By Duane Howell DTN Cotton Correspondent
February 28, 2018
May gained 5.8% for the month. Another round of healthy U.S. weekly export sales generally expected, though some looking for a drop from the prior week. China’s imports last month rose by 16.4% from a year ago. Cotton futures settled mixed Wednesday, up 68 points to down 13 points in traded contracts, with benchmark May up the most, as traders awaited the U.S. weekly export sales report.
May settled at 82.93 cents, its highest close since Jan. 22 and near the high of its 125-point range from down 45 points at 81.80 to up 80 points at 83.05 cents. It gained 457 points or 5.8% for the month. Maturing March closed down 11 points to 81.65 cents, July finished up 50 points to 83.29 cents and December edged up six points to 77.11 cents after hitting another new contract high at 77.50 cents. The last trading day for March is next Wednesday. Volume increased to an estimated 34,200 lots from 26,364 lots the prior session when spreads accounted for 9,703 lots or 37%, EFS 177 lots and EFP 35 lots. Options volume quickened to 13,386 lots (9,043 calls and 4,343 puts) from 7,036 lots (2,674 calls and 4,362 puts).
The USDA’s export report on Thursday is generally expected to show another round of healthy sales after those of the prior week topped expectations for the umpteenth time this season. Still, some traders expect net upland sales for the week ended Feb. 22 to slow from the prior week’s 399,100 running bales, which were up 40% from the previous four-week average. Prices during that latest reporting week ranged from 76.47 to 80.52 cents, basis May, hitting the highest intraday price at the time since Feb. 1.
The four-week average of net upland sales is 367,400 RB. All-cotton commitments are within roughly 681,000 RB of the USDA export estimate. Upland shipments the last four weeks have averaged 348,900 RB. Movement of a backlog of Texas High Plains cotton booked for export has been hampered by short truck and rail supply availability, sources said.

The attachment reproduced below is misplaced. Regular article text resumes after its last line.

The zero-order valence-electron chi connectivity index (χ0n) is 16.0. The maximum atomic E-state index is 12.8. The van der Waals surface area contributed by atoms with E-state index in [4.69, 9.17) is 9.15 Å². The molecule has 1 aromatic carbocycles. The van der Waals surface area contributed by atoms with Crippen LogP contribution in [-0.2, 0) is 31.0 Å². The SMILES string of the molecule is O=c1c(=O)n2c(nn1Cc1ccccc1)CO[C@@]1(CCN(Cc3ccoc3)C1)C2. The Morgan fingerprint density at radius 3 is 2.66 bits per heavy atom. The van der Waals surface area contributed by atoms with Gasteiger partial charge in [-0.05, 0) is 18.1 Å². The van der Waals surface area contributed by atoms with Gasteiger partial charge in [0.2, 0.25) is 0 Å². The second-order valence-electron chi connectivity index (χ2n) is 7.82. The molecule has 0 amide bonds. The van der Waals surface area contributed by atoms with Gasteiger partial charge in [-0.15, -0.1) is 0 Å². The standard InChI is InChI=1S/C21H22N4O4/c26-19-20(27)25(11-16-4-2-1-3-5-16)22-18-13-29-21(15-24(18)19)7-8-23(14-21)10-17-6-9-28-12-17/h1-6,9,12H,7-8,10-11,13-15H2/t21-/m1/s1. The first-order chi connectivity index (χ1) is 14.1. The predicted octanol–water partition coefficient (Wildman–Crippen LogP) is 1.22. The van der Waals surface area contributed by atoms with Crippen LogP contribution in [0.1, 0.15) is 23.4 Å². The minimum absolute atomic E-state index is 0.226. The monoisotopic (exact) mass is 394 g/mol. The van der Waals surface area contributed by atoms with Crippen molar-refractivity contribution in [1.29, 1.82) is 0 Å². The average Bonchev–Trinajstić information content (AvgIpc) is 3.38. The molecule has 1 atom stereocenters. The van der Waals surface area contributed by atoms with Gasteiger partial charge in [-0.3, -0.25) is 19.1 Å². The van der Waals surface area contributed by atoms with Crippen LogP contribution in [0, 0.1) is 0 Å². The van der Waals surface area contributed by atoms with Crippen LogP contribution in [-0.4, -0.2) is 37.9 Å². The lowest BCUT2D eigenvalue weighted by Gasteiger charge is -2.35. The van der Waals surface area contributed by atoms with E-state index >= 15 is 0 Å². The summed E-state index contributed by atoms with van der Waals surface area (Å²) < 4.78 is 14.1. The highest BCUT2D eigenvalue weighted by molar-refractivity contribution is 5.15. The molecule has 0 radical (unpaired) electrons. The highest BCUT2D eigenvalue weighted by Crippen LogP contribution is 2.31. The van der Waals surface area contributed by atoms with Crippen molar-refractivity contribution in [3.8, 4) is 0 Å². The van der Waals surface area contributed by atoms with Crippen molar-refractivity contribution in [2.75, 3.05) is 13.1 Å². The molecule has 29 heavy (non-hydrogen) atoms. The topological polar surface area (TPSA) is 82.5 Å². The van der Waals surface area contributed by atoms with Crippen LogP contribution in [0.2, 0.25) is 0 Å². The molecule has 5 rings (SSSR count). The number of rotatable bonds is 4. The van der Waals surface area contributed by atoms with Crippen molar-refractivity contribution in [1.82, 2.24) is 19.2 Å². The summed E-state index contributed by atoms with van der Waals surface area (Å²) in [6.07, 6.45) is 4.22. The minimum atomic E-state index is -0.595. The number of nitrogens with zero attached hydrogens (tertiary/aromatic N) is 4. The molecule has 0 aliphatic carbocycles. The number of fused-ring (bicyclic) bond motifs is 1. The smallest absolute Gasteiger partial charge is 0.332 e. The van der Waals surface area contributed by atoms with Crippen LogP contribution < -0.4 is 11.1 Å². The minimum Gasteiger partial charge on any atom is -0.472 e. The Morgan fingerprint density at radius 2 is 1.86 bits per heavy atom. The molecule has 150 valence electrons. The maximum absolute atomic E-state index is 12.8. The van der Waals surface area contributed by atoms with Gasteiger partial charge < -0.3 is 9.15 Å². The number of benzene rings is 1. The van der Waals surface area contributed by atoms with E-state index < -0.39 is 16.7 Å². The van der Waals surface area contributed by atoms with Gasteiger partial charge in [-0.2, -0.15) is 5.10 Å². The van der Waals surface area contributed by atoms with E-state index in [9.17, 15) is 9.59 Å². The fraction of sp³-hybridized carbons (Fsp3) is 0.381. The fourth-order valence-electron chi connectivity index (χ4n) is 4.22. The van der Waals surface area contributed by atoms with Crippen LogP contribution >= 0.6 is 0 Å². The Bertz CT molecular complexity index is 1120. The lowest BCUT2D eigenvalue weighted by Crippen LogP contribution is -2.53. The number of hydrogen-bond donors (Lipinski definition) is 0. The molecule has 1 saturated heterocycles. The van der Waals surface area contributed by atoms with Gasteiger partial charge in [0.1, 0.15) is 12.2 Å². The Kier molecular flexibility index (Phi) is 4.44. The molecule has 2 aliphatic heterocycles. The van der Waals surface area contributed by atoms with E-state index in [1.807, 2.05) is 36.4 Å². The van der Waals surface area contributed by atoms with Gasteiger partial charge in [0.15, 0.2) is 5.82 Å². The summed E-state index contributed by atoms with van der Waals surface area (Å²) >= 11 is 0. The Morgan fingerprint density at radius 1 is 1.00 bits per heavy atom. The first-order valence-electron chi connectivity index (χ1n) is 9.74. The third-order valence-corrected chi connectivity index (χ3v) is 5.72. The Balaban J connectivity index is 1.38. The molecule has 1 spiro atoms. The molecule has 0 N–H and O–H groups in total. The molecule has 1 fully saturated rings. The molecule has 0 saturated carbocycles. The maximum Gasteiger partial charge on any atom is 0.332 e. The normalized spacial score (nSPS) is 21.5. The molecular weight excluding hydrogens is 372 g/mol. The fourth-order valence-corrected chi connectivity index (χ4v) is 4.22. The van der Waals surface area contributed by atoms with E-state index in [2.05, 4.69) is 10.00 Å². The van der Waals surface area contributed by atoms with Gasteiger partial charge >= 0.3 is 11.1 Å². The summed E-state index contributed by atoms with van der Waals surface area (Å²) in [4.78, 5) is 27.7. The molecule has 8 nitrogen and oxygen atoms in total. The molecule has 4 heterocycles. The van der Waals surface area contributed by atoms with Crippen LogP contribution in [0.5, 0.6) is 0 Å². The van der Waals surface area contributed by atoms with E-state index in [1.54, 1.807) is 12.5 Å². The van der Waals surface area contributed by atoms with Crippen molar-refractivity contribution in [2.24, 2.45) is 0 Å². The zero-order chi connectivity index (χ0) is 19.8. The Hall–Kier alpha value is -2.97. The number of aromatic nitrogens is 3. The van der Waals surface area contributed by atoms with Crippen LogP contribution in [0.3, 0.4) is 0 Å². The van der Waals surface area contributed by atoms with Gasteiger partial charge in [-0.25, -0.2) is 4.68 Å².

China, the leading export customer of U.S. cotton thus far this season, imported 133,747 metric tons of cotton (614,289 480-pound bales) in January, up 33.7% from the prior month and 16.4% from a year ago, according to custom figures released earlier this week. Imports for the first six months of the 2017-18 marketing year have totaled 560,536 tons (2.574 million bales), 51% of the latest USDA forecast. Through Feb. 15, China had booked 2.33 million statistical bales of U.S. cotton for shipment this season, 17% of the sales to all destinations.
China is scheduled to resume its auctioning of government-held stocks in March. While sales in 2017-18 are expected to be well below last season’s 14.3 million bales, government stocks are projected to fall to the lowest since a price support program backed by purchases for the national reserve was introduced in 2011.
Futures open interest increased 198 lots to 259,538 on Tuesday, with March’s down 18 to 113, May’s down 1,041 lots to 128,903 and July’s up 1,041 lots to 58,126. Certified stocks grew 234 bales to 103,640. Awaiting review were 437 bales at Galveston. (Source: Agfax.com)